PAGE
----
However, after testing several sites, it turned out that Timaru at 43.2° latitude “was absolutely the best,” McGrath says. Unfortunately, there was no fruit production infrastructure – it was not a region with a packinghouse or any orchards.
While the ideal site was discovered, ‘Honeycrisp’s’ popularity in the U.S. took off; and by 2011, McGrath met with Bruce Allen of Columbia Reach Orchards who was interested in growing ‘Honeycrisp’ in New Zealand to have year-round production and availability of the variety.

The Nitty Gritty of Production
For now, M A Orchards packs about 550,000 cartons of ‘Honeycrisp,’ and McGrath says he expects the orchards to be corporatized in the next five to 10 years.

“As a variety, it’s challenging,” McGrath says. “It has its moments.”

To avoid production issues, one district was selected and McGrath says that, along with a lot of knowledge coming from the U.S. on how best to handle the variety, has helped stave off many of the production issues that plague some U.S. ‘Honeycrisp’ growers.

“Calcium and sunburn are zeros for us,” McGrath says. “Early on, ‘Honeycrisp’ looked like a no-brainer and it seemed like a dream,” McGrath says. “But as the volume went up, so did the problems [with internal browning and scald issues].”

McGrath says their packing strategy is to “get rid of the junk” before shipping. He says their storage strategy is similar to Chile in that New Zealand apple growers’ fruit has to travel in containers for six weeks since their primary market is for export.

Orchard Manager Red Martin says bitter pit is typically nonexistent in their orchards. But, European canker is present.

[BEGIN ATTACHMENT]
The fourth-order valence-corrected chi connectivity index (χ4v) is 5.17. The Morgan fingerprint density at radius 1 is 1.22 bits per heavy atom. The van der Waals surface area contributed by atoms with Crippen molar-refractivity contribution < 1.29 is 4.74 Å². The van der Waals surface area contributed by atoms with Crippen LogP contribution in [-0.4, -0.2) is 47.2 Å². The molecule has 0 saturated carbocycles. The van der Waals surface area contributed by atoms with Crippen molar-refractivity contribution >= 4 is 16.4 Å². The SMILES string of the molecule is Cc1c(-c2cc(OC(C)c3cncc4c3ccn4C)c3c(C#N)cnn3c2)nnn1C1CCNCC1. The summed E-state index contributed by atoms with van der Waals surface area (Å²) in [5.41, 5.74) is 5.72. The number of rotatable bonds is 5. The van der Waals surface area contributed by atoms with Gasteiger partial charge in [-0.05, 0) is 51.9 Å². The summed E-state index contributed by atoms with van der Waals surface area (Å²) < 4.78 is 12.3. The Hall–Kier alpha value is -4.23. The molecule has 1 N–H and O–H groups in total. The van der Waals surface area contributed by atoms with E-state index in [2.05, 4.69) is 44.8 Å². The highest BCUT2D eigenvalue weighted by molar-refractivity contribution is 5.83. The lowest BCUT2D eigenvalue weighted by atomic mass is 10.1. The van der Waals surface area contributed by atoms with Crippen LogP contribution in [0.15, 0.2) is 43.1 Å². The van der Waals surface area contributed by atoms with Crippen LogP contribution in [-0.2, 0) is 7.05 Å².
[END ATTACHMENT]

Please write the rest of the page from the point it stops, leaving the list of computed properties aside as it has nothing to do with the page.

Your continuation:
As for the trees at M A Orchards, they are about 12 feet tall in a 4-by-12 foot vertical system on M.9. Martin also says he’d like to bring the row spacing in, because it’s harder to vertically grow fruit.

Canopy structures in the M A Orchards are constructed very high, enough to allow for a Munckhof Sprayer, with a grass swath every third row. They also include hail netting, which is about 16 feet high. The cost for the infrastructure is about $40,000 to $50,000 New Zealand dollars per hectare, and it stays up for about 10 to 15 years.

Martin says the target goal is about 80 tonnes per hectare, or about 80 bins per acre. However, Martin did note that on G.202, the yield is a little lower, around 60 bins/acre.

“80 tonnes every year is better than 100 tonnes every two years,” Martin says.

Biennial bearing, Martin says, can occur in part due to irrigation issues. But, Martin says cropping early can help stave that off.

“When these trees are young, you need to take a balanced approach and not push past their natural growing state,” he says. “But, “we’re like everyone else, we like to push the limits.”

Field Notes, Vol. 1

“We’ve arranged for transportation for him already,” Lewis quipped.

“You’re an outlier in New Zealand without a vest on,” Lewis says. “Even at lunch in Christchurch, you’re the odd man out if you’re not in yellow.”

Lewis particularly tipped her hat to Andy and Sandy McGrath for helping pull off the feat of ordering 200 or so vests and helping gather some sponsors to make it all happen.

For those keenly observant, you’ll notice tour goers sporting two different colors of vests: yellow and orange. Yellow vests indicate IFTA board members.